Instagram Introduces New Wellbeing Team

Bonnie Evie Gifford
By Bonnie Evie Gifford,
updated on Apr 4, 2018

Instagram Introduces New Wellbeing Team

Leading social media platform previously found to be the worst for users mental health has spoken about their new Wellbeing Team

In 2017, The Royal Society for Public Health (RSPH) called Instagram the worst social media network for mental health and wellbeing.

Further research from Carmen Papaluca of Notre Dame earlier this year revealed worrying connections between Instagram usage and negative mental health amongst younger, female users. Teens and young women in their early 20s were found to have their body image negatively impacted by their use of the app, whilst women in their mid 20s expressed higher feelings of inadequacy about their lifestyle and work.

In March 2018, a further UK study suggested tween girls using social media reported lower levels of wellbeing in their teens when compared to those who interacted less with one of the world’s largest social media platforms.

With so much negative press and a growing association with anxiety and depression as well as bullying and fostering negative body images amongst users, Instagram appears to be working to tackle some of these issues and concerns head on.

Former Twitter vice president of revenue and product, Ameet Ranadive, announced his new position as Director of product for their Wellbeing Team in December 2017. Focusing primarily on preventing spam, abuse and harassment, Ranadive’s appointment appears to have been one of the first in Instagram’s move towards creating a more positive community for users.

Head of fashion partnerships, Eva Chen, spoke about the new Wellbeing Team to Bloomberg last week.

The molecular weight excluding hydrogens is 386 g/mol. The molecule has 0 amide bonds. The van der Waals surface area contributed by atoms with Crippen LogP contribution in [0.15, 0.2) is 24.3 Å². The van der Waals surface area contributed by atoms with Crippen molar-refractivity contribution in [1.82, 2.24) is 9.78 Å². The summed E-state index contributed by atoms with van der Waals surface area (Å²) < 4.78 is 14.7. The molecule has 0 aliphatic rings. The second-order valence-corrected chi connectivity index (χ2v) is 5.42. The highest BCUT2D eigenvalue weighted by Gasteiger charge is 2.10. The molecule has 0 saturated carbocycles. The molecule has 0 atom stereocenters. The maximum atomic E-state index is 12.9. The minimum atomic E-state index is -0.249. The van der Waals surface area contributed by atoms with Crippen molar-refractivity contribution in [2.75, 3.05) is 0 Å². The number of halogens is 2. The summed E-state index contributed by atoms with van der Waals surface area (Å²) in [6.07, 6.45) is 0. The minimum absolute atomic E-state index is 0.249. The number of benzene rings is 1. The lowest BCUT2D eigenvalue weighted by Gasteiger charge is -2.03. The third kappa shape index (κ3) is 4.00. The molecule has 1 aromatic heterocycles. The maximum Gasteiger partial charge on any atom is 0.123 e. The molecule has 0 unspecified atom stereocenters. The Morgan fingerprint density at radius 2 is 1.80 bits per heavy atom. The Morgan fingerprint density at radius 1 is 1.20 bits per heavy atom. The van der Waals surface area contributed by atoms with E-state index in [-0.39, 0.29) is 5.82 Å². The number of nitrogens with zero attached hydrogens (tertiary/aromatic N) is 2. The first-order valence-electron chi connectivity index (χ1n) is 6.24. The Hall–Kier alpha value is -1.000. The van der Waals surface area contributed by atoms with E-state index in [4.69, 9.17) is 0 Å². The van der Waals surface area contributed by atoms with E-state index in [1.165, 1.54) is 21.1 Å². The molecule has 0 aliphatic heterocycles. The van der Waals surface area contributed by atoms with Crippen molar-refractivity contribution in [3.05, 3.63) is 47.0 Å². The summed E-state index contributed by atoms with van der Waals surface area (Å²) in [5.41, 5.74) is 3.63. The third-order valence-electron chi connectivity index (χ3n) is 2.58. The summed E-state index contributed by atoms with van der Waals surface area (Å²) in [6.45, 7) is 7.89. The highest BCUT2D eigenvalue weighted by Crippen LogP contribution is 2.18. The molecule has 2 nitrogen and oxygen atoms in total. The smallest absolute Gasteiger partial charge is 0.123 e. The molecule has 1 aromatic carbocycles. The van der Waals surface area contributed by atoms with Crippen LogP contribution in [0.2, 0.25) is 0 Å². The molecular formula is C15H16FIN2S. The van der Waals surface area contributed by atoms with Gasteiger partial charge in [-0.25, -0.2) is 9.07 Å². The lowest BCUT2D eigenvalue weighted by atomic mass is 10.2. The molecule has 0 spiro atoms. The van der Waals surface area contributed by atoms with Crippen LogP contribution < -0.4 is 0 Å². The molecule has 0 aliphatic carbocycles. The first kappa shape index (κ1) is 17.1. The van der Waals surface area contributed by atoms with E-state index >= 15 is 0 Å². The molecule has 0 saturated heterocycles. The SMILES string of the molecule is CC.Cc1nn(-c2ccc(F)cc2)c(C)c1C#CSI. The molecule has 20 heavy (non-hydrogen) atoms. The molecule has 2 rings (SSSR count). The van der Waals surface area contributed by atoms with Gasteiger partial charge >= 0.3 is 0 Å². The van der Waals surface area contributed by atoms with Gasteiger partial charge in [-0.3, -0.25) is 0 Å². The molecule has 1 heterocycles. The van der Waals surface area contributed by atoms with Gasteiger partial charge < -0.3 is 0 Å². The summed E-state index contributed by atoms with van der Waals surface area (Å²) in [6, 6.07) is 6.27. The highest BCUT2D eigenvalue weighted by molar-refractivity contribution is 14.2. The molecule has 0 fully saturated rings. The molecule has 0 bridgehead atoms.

“[The team’s] entire focus is on the wellbeing of the community...making the community a safer place, a place where people feel good, is a huge priority for Instagram”

In recent months, Instagram have introduced a number of features to support their move towards creating a safer, more feel-good community. These have included new content moderation tools that automatically filter inappropriate comments, as well as giving users the ability to create their own comment filters.

Instagram also have teams that review anonymous reports of posts where users are concerned individuals may need mental health support, putting them in contact with organisations that can offer aid. The popular social media platform also now displays a ‘Can we help?’ message when sensitive hashtags are searched for.


Despite recent positive changes, Instagram have yet to comment publicly on the impact of these new measures. The composition of the Wellbeing team has also not been publicly announced (for example, is it primarily tech workers, or does it include or consult psychologists or researchers?).

The social media platform have also not yet acted on specific recommendations from the RSHP around recommended warnings for users triggering during excessive use of the app, or the implementation of watermarks on photoshopped images that could potentially be damaging to young people’s self-esteem or mental health.

Despite the numerous studies suggesting social media may have a negative impact on mental health and wellbeing, several recent studies suggest fears around social media may be misplaced. Recent figures from YouGov on behalf of Barnardo’s suggest other pressures may have a greater negative impact on young people. Early research from the University of Vermont and Harvard University in late 2017 went as far as to suggest Instagram could be used as a beneficial diagnostic tool for users mental health.

For more information on mental health and wellbeing, visit Counselling Directory.

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